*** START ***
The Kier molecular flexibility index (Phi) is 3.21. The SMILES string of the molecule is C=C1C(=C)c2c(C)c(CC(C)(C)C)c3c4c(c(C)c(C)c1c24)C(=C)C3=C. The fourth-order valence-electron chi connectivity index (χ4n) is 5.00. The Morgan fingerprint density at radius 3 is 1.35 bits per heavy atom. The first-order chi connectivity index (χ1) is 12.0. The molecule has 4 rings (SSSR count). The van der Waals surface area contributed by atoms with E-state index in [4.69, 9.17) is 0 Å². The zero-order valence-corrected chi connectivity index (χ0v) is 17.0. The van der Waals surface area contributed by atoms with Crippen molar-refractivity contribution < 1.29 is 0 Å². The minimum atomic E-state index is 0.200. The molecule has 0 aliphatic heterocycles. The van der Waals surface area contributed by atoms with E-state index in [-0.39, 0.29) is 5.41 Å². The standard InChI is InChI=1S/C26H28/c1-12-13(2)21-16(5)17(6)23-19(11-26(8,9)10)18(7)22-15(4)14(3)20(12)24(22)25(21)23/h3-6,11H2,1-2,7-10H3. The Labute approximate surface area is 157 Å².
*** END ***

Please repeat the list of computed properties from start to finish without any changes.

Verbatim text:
The Kier molecular flexibility index (Phi) is 3.21. The SMILES string of the molecule is C=C1C(=C)c2c(C)c(CC(C)(C)C)c3c4c(c(C)c(C)c1c24)C(=C)C3=C. The fourth-order valence-electron chi connectivity index (χ4n) is 5.00. The Morgan fingerprint density at radius 3 is 1.35 bits per heavy atom. The first-order chi connectivity index (χ1) is 12.0. The molecule has 4 rings (SSSR count). The van der Waals surface area contributed by atoms with E-state index in [4.69, 9.17) is 0 Å². The zero-order valence-corrected chi connectivity index (χ0v) is 17.0. The van der Waals surface area contributed by atoms with Crippen molar-refractivity contribution < 1.29 is 0 Å². The minimum atomic E-state index is 0.200. The molecule has 0 aliphatic heterocycles. The van der Waals surface area contributed by atoms with E-state index in [-0.39, 0.29) is 5.41 Å². The standard InChI is InChI=1S/C26H28/c1-12-13(2)21-16(5)17(6)23-19(11-26(8,9)10)18(7)22-15(4)14(3)20(12)24(22)25(21)23/h3-6,11H2,1-2,7-10H3. The Labute approximate surface area is 157 Å².